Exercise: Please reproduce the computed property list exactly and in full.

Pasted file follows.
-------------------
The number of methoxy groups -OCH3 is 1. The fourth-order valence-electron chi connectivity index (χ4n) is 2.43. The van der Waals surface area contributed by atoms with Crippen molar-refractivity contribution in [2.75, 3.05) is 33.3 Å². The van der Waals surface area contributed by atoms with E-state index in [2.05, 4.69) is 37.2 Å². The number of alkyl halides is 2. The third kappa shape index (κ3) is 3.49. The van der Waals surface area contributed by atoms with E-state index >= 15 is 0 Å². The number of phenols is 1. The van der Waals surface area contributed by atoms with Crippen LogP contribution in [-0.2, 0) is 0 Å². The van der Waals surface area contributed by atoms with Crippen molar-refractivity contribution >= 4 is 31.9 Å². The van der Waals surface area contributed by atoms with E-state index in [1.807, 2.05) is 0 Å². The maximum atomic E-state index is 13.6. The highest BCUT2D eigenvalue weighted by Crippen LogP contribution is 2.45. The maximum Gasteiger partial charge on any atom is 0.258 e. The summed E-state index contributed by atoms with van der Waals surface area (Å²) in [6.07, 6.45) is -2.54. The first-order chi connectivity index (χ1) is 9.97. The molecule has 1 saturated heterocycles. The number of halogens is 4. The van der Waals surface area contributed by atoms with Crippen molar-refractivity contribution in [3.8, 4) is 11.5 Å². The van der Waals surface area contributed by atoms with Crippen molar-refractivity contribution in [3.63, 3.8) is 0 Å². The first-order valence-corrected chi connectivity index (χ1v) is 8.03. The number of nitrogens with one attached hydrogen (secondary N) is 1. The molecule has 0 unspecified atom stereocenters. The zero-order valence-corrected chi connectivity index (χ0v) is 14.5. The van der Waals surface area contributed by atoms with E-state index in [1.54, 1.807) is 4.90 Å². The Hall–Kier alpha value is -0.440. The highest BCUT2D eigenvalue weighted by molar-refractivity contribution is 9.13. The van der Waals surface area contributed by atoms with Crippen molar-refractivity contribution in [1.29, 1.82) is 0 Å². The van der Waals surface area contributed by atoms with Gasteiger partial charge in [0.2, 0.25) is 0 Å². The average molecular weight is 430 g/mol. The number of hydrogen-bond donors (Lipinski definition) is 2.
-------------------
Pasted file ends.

The number of methoxy groups -OCH3 is 1. The fourth-order valence-electron chi connectivity index (χ4n) is 2.43. The van der Waals surface area contributed by atoms with Crippen molar-refractivity contribution in [2.75, 3.05) is 33.3 Å². The van der Waals surface area contributed by atoms with E-state index in [2.05, 4.69) is 37.2 Å². The number of alkyl halides is 2. The third kappa shape index (κ3) is 3.49. The van der Waals surface area contributed by atoms with E-state index >= 15 is 0 Å². The number of phenols is 1. The van der Waals surface area contributed by atoms with Crippen LogP contribution in [-0.2, 0) is 0 Å². The van der Waals surface area contributed by atoms with Crippen molar-refractivity contribution >= 4 is 31.9 Å². The van der Waals surface area contributed by atoms with E-state index in [1.807, 2.05) is 0 Å². The maximum atomic E-state index is 13.6. The highest BCUT2D eigenvalue weighted by Crippen LogP contribution is 2.45. The maximum Gasteiger partial charge on any atom is 0.258 e. The summed E-state index contributed by atoms with van der Waals surface area (Å²) in [6.07, 6.45) is -2.54. The first-order chi connectivity index (χ1) is 9.97. The molecule has 1 saturated heterocycles. The number of halogens is 4. The van der Waals surface area contributed by atoms with Crippen molar-refractivity contribution in [3.8, 4) is 11.5 Å². The van der Waals surface area contributed by atoms with Crippen molar-refractivity contribution in [3.63, 3.8) is 0 Å². The first-order valence-corrected chi connectivity index (χ1v) is 8.03. The number of nitrogens with one attached hydrogen (secondary N) is 1. The molecule has 0 unspecified atom stereocenters. The zero-order valence-corrected chi connectivity index (χ0v) is 14.5. The van der Waals surface area contributed by atoms with E-state index in [1.54, 1.807) is 4.90 Å². The Hall–Kier alpha value is -0.440. The highest BCUT2D eigenvalue weighted by molar-refractivity contribution is 9.13. The van der Waals surface area contributed by atoms with Crippen molar-refractivity contribution in [1.29, 1.82) is 0 Å². The van der Waals surface area contributed by atoms with Gasteiger partial charge in [0.2, 0.25) is 0 Å². The average molecular weight is 430 g/mol. The number of hydrogen-bond donors (Lipinski definition) is 2.